Will work for rum

Some forty-eight hours ago, a cry for help went out from Daric Schlesselman to the members of the Van Brunt Stillhouse facebook page. Schlesselman is my neighbor, three houses and a vacant lot to the west of me, and he recently launched a new alcoholic business venture. His rum distillery is another neighbor of mine, three blocks and several vacant lots to the east, and I had been eager to stop in for a visit for some time, just to watch the sweet nectar drip out of the alembic.

"Time to start the rum!" He wrote. "As a few of you know, I had to buy sugar in 20 oz. bags this time around. I know. I'm insane. Who knew that sugar is seasonal? I would love some help cutting open all the bags for the first batch. I'm offering a bottle of rum to anyone who comes and helps open sugar...."

His message captures the essence of what it is that I love about my neighborhood. New York City is not a place where people typically stop next door to borrow an onion, an egg, or a couple of inches of ginger, but I do this sort of thing all the time. Red Hook is a village unto itself, hidden away in a remote corner of Brooklyn, surrounded on two and a half sides by water. Although the population seems almost to have tripled in recent years, and I see many new and unfamiliar faces in the streets, it retains the kind of casually intimate public life and community self-awareness described by Jane Jacobs in The Death and Life of Great American Cities as essential to any thriving neighborhood. Despite her analysis, these are today rare commodities.

I'm proud and happy to live in a place where my neighbors are comfortable sending out the Brooklyn artisanal locavore version of an invitation to an Amish barn-raising. For this to work, however, one has not only to think it's a lovely idea, but also to participate. So, yesterday morning, after a couple of pots of tea, I clipped the box-cutter my father had conveniently given me for Christmas onto my belt, and headed down the block.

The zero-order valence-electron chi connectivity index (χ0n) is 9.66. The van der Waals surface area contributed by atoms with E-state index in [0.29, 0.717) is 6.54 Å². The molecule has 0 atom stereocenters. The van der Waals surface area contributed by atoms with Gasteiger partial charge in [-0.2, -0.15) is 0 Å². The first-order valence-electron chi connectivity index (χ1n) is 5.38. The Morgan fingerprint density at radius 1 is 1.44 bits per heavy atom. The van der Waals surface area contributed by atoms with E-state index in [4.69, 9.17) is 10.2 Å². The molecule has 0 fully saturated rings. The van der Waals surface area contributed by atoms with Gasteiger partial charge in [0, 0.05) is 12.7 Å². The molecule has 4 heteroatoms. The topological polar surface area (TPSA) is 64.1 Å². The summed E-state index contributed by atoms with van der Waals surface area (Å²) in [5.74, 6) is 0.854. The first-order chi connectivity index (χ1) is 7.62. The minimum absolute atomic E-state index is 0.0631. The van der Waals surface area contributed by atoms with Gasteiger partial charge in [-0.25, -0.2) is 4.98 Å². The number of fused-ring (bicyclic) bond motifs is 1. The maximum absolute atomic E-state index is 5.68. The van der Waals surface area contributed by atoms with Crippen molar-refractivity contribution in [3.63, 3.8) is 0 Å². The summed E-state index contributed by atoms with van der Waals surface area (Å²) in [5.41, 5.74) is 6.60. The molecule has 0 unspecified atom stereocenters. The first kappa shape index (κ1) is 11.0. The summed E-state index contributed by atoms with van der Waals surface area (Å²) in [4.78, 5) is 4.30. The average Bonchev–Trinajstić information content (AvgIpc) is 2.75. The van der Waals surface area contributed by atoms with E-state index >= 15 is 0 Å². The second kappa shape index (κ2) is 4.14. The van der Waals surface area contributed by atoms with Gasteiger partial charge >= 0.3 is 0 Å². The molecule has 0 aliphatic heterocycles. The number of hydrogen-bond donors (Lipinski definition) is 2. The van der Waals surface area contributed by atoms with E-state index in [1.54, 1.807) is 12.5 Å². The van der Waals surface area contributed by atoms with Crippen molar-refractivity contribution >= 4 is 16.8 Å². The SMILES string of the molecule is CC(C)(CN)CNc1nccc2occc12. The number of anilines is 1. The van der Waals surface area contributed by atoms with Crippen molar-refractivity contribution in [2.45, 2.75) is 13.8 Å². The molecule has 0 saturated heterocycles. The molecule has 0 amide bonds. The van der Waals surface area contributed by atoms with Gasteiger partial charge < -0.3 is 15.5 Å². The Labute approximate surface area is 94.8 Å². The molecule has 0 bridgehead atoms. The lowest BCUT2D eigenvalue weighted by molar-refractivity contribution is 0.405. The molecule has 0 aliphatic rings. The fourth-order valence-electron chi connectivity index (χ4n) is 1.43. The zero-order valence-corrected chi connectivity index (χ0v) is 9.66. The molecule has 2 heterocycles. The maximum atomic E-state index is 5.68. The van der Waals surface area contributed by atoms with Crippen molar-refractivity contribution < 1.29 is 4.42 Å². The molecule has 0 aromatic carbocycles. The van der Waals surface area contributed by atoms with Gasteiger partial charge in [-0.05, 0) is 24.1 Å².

"She was only a bootlegger's daughter, but he loved her still."

Denise and Tim, unbaggin'

In Haitian kréyol they say "men anpil, chay pa lou," a classic aphorism of communal labor that plausibly originated with slaves cutting sugar cane. Meaning: "with lots of people, the burden is light," or, "many hands make light work." Daric had slightly pessimistically written "depending on work flow and number of hands, I'll be there into the evening [i]f you'd like to help but can't come until later...." I arrived about ten-thirty and was home an hour later, five hundred pounds of organic, unrefined sugar having been liberated from its packaging. When that bottle of rum shows up on my doorstep I just know those few drops of neighborhood sweat that went into it are going to make it taste that much sweeter.

We gathered around the vat, knives flashing. Derek Dominy (center) proposed that we form a union, but we were finished work before we had even had time to have our first meeting.

The merry crew, after licking their fingers and rinsing their blades.

 Daric and his wife, Sarah Ludington, checking the plumbing. The sugar is dissolved into a slurry and then put into a holding tank much like a wine cuve, where rare Guadeloupian yeasts will hasten it on its journey rumward.

Stirring the sweetness. This would go great with pancakes.

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